[D]oes volunteering really help, or does it simply prop up broken systems? Is there a better way?
“It will be a great day when our schools get all the money they need and the air force has to hold a cake stall to buy a bomber.” This is as true now as it was in the 1970s. Why?
A lot of the volunteering we do is inefficient. Schools ask that parents bake cakes to be sold to the children of other parents who have baked cakes. Most school events involve sausages on white bread and fizzy drinks, which is not recommended as a healthy diet. Chocolates are sold in staffrooms to raise money for the children’s hospital. Rubber wristbands are sold by charities to raise awareness of illnesses. A fundraiser for the environment can sell unhealthy food one week, and a fundraiser for health can damage the environment the next. This is inefficient. Any effort to help one system should not be feeding into the brokenness of another.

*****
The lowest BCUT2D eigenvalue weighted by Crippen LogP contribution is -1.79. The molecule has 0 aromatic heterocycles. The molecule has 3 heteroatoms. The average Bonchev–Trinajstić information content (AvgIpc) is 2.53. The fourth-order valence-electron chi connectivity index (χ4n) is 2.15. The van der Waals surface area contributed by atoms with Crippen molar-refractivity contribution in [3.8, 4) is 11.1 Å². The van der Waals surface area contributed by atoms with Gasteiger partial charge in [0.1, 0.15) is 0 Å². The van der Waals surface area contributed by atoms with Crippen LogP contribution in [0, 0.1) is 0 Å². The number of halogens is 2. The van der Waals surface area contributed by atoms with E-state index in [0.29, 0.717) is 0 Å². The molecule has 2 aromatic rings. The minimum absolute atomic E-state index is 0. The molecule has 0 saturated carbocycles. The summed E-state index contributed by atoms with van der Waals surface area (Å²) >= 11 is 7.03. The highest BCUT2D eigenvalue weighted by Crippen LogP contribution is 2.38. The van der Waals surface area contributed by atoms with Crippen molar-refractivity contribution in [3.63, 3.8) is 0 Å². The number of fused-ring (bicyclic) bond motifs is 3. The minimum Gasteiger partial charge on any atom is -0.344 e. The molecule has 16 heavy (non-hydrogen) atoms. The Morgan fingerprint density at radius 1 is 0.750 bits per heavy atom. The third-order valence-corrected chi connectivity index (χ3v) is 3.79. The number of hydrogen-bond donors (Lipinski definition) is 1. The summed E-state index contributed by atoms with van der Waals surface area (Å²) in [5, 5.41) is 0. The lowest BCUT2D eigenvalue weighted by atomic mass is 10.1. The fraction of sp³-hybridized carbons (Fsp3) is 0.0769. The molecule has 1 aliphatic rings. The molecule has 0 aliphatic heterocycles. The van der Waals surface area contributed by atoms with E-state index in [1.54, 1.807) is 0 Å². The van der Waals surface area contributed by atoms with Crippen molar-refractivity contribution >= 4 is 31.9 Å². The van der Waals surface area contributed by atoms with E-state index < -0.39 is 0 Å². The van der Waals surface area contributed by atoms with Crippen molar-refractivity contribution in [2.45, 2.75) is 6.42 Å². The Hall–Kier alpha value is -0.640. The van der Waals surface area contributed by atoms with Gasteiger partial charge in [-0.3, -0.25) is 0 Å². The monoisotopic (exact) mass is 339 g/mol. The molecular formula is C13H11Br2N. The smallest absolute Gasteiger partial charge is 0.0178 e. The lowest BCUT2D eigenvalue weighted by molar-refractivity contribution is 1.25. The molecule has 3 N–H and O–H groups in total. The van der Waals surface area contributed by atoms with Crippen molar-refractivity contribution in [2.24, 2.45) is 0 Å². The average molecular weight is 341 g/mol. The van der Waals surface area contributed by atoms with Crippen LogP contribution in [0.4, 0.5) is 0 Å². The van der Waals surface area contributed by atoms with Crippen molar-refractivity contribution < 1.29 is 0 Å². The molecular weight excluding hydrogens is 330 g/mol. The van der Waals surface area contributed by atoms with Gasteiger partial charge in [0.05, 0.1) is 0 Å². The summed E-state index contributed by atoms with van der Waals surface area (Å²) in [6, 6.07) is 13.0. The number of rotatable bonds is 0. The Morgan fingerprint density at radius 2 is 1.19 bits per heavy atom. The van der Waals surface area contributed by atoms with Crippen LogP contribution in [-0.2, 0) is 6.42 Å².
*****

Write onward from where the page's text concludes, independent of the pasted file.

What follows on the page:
Volunteering is not valued. . . . Volunteering is expected of people who are regarded as having the time to do it, that is, people who do care work at home, looking after their families, primarily women. Because women do care work their labour is not valued. If a job is valued it is rewarded with pay.